Sunday, July 25, 2010

Eastern Box Turtle Conservation

Of all Michigan turtles, the Eastern Box Turtle is by far the most charismatic. A Species of Special Concern in Michigan, this species has declined drastically from its former distribution in the state. Nest predation, habitat fragmentation, road mortality, and illegal collection are the catalysts for the decline of the Eastern Box Turtle. Today, populations persist in pockets where grassland and mature woodlands still exist without fragmentation. Michigan individuals are often brightly colored with yellow or orange and have much broader carapaces than individuals of the same species which exist farther south in the range. This summer, my internship has allowed me to get direct involvement with the study and management of this species through captive head starting programs and aiding in telemetry studies.

Even today, nest predation and road mortality are the most significant threats to the longterm survival of this species in Michigan. Raccoons are estimated to occupy 700-800% of their original population numbers at the turn of the century. This explosion in population is due to the species ability to adapt the modern urban landscape and capitlize on being an opportunist when it comes to feeding. One behavior that the raccoon has learned is rading turtle nests which have been freshly laid. This has gotten to the point that usually the only turtle nests one can find is a predated nest by racoons. Roads are also an issue. Box Turtle habitat is often fragmented due to development and roads and in areas where populations exist, this species is extremely vulnerable to being killed moving from one patch of habitat to another.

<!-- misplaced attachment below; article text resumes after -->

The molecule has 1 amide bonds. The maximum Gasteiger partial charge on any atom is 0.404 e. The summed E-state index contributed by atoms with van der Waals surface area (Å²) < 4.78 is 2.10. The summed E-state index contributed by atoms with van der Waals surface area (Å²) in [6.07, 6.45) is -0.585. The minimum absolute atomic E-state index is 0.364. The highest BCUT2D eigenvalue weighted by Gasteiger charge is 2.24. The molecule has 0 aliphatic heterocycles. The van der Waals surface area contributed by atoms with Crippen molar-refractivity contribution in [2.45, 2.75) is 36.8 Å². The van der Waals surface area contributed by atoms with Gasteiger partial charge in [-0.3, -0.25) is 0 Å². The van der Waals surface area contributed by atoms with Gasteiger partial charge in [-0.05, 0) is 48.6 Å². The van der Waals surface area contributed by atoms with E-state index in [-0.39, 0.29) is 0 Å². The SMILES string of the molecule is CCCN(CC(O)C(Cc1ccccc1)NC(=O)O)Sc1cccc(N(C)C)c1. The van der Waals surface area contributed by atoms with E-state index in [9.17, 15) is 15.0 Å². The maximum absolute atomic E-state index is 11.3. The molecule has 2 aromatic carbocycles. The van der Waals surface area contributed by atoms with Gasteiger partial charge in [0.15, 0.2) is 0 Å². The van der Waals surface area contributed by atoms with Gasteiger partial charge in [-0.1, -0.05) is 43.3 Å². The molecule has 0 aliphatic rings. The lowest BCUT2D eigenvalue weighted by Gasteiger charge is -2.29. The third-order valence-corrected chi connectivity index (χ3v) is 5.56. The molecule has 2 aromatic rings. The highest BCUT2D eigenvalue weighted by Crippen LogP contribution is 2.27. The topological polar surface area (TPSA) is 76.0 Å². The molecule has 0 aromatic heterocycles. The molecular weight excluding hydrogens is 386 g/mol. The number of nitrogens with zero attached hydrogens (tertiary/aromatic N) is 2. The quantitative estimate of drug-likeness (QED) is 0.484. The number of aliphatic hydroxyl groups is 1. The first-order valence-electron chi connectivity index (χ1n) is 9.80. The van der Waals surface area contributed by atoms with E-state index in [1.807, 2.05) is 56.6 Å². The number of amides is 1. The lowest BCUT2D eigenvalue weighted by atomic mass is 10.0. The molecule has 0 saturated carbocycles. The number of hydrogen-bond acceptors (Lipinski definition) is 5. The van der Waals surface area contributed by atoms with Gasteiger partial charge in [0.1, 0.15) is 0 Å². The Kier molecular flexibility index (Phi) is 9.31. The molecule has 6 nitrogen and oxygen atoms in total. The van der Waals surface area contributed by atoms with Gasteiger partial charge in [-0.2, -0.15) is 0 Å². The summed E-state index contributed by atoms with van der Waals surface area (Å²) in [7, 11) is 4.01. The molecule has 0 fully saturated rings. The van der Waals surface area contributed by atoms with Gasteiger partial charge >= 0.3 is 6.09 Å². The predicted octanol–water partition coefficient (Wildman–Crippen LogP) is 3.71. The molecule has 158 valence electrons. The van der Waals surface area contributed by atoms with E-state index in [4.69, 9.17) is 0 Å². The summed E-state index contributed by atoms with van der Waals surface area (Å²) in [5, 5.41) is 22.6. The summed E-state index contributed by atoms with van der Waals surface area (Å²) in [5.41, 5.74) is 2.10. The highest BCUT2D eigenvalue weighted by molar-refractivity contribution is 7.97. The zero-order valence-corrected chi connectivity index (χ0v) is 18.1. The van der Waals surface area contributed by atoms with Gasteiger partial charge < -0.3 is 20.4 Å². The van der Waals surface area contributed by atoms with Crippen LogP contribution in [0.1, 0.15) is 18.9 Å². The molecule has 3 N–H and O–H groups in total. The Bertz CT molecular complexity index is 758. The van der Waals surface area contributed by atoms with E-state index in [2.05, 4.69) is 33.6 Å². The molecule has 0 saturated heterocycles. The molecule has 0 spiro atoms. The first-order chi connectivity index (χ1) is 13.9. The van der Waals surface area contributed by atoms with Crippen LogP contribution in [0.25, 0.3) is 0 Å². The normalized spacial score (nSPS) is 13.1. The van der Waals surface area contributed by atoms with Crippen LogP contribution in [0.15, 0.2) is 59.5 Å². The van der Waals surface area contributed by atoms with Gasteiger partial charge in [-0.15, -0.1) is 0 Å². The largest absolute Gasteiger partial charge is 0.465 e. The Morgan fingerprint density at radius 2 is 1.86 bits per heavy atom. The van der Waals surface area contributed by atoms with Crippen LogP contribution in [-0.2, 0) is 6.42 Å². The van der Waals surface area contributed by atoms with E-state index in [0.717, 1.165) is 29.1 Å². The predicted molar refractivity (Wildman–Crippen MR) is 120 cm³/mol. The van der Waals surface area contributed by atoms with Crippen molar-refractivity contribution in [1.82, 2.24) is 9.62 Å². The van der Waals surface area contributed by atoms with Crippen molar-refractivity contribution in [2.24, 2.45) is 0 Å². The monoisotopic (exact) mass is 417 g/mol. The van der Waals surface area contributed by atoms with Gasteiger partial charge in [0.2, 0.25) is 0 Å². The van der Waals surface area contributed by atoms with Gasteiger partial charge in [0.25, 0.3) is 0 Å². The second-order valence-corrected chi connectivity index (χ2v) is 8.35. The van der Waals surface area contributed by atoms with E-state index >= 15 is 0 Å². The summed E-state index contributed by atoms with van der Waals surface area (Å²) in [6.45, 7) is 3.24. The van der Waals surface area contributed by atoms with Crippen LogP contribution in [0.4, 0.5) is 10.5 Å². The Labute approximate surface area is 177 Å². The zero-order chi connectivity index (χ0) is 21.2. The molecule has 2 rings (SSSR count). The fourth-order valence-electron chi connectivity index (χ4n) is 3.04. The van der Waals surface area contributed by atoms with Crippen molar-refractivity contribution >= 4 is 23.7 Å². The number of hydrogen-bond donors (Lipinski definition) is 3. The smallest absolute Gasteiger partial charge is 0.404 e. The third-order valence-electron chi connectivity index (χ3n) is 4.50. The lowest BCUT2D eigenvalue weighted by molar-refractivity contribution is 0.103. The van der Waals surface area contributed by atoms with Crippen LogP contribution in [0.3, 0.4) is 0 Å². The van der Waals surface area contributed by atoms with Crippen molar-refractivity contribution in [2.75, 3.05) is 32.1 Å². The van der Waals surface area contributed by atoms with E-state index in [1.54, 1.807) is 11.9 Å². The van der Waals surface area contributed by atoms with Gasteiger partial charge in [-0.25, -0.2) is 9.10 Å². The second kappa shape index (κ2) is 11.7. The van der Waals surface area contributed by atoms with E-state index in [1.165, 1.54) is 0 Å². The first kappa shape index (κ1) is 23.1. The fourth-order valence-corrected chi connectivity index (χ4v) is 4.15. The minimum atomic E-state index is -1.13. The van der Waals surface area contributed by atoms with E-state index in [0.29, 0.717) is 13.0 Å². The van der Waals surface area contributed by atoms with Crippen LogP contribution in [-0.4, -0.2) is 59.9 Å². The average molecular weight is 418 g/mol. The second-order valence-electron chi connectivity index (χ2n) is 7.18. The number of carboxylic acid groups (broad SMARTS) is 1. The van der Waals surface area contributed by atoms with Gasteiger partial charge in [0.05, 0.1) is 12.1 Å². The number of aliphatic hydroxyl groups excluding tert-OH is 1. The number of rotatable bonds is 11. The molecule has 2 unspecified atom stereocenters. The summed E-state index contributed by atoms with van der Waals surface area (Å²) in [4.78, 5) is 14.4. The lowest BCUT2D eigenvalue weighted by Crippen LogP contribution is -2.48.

Farther south in their range, Box Turtles are traditionally known as a woodland species. But in Michigan, they prefer a mosaic of community types. Michigan Turtles often are found along woodland edges in grasslands but they occasionally wander into wetlands such as fens. They are often found in some sort of cover and are rarely out in the open except after summer rainstorms. Here's an example of a Box Turtle as found, see if you can spot her.

See her?

Box Turtles have a wide diet which includes worms, insects, plants, berries, and fungi. In the late summer when wildberries fruit out and drop to the ground, Box Turtles can often be found concentrated under or around large berry patches. Sometimes the evidence of Box Turtles is hard to miss.

These mushrooms bare the unmistakable beak marks from a foraging Eastern Box Turtle. 

The culprit as found a few feet away. Earlier this summer we were lucky enough to aid in a few telemetry studies on EBTs in southeast & southwest Michigan. Studies such as these which evaluate habitat use, home range size, diet, and other factors are critical for the continued understanding of the life history of the species which in turn helps land managers properly manage habitat where these turtles exist of have the potential to exist.

Eastern Massasauga Observations